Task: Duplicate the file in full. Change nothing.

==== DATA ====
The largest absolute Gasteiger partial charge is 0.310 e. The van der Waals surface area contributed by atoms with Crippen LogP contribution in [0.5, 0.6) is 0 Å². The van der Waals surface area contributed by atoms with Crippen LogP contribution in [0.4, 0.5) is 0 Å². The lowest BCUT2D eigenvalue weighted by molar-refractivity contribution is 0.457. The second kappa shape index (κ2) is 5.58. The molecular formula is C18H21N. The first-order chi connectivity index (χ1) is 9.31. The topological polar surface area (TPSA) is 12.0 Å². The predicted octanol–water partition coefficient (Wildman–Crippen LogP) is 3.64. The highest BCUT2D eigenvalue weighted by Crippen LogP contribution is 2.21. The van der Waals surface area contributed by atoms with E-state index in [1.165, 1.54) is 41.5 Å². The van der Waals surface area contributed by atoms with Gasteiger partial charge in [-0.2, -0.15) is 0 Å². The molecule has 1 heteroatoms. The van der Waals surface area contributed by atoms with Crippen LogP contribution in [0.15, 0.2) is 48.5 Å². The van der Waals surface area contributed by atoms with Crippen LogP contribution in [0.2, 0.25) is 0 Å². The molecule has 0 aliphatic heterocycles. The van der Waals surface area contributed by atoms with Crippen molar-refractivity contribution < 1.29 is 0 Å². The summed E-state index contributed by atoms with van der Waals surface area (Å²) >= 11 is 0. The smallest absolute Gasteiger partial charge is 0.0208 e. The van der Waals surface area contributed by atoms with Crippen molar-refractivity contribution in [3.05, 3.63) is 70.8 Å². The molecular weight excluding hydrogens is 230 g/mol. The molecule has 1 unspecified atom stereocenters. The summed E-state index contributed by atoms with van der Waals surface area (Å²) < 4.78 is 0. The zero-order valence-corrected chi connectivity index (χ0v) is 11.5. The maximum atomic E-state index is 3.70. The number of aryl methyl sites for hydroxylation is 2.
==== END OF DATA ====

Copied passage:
The largest absolute Gasteiger partial charge is 0.310 e. The van der Waals surface area contributed by atoms with Crippen LogP contribution in [0.5, 0.6) is 0 Å². The van der Waals surface area contributed by atoms with Crippen LogP contribution in [0.4, 0.5) is 0 Å². The lowest BCUT2D eigenvalue weighted by molar-refractivity contribution is 0.457. The second kappa shape index (κ2) is 5.58. The molecular formula is C18H21N. The first-order chi connectivity index (χ1) is 9.31. The topological polar surface area (TPSA) is 12.0 Å². The predicted octanol–water partition coefficient (Wildman–Crippen LogP) is 3.64. The highest BCUT2D eigenvalue weighted by Crippen LogP contribution is 2.21. The van der Waals surface area contributed by atoms with E-state index in [1.165, 1.54) is 41.5 Å². The van der Waals surface area contributed by atoms with Gasteiger partial charge in [-0.2, -0.15) is 0 Å². The molecule has 1 heteroatoms. The van der Waals surface area contributed by atoms with Crippen LogP contribution in [0.15, 0.2) is 48.5 Å². The van der Waals surface area contributed by atoms with Crippen LogP contribution in [0.2, 0.25) is 0 Å². The molecule has 0 aliphatic heterocycles. The van der Waals surface area contributed by atoms with Crippen molar-refractivity contribution < 1.29 is 0 Å². The summed E-state index contributed by atoms with van der Waals surface area (Å²) >= 11 is 0. The smallest absolute Gasteiger partial charge is 0.0208 e. The van der Waals surface area contributed by atoms with Crippen molar-refractivity contribution in [3.05, 3.63) is 70.8 Å². The molecular weight excluding hydrogens is 230 g/mol. The molecule has 1 unspecified atom stereocenters. The summed E-state index contributed by atoms with van der Waals surface area (Å²) < 4.78 is 0. The zero-order valence-corrected chi connectivity index (χ0v) is 11.5. The maximum atomic E-state index is 3.70. The number of aryl methyl sites for hydroxylation is 2.